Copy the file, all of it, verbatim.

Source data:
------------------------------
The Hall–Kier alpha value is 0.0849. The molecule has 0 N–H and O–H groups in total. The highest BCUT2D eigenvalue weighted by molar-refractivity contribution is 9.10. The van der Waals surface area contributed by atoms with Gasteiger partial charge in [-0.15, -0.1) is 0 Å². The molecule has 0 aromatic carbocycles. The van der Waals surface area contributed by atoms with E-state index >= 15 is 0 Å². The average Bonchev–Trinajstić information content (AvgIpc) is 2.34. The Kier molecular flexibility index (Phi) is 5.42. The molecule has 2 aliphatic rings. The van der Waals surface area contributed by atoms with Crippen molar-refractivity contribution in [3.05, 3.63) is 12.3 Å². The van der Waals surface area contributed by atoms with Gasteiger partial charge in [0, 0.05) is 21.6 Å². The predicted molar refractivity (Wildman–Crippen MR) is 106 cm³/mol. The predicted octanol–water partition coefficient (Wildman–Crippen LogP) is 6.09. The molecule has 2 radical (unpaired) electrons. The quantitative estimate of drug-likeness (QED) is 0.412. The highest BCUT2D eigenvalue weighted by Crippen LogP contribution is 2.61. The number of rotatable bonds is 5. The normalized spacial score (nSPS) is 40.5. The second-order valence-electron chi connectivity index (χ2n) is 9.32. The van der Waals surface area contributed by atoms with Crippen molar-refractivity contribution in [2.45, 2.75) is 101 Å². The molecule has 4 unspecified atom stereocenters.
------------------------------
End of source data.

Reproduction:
The Hall–Kier alpha value is 0.0849. The molecule has 0 N–H and O–H groups in total. The highest BCUT2D eigenvalue weighted by molar-refractivity contribution is 9.10. The van der Waals surface area contributed by atoms with Gasteiger partial charge in [-0.15, -0.1) is 0 Å². The molecule has 0 aromatic carbocycles. The van der Waals surface area contributed by atoms with E-state index >= 15 is 0 Å². The average Bonchev–Trinajstić information content (AvgIpc) is 2.34. The Kier molecular flexibility index (Phi) is 5.42. The molecule has 2 aliphatic rings. The van der Waals surface area contributed by atoms with Crippen molar-refractivity contribution in [3.05, 3.63) is 12.3 Å². The van der Waals surface area contributed by atoms with Gasteiger partial charge in [0, 0.05) is 21.6 Å². The predicted molar refractivity (Wildman–Crippen MR) is 106 cm³/mol. The predicted octanol–water partition coefficient (Wildman–Crippen LogP) is 6.09. The molecule has 2 radical (unpaired) electrons. The quantitative estimate of drug-likeness (QED) is 0.412. The highest BCUT2D eigenvalue weighted by Crippen LogP contribution is 2.61. The number of rotatable bonds is 5. The normalized spacial score (nSPS) is 40.5. The second-order valence-electron chi connectivity index (χ2n) is 9.32. The van der Waals surface area contributed by atoms with Crippen molar-refractivity contribution in [2.45, 2.75) is 101 Å². The molecule has 4 unspecified atom stereocenters.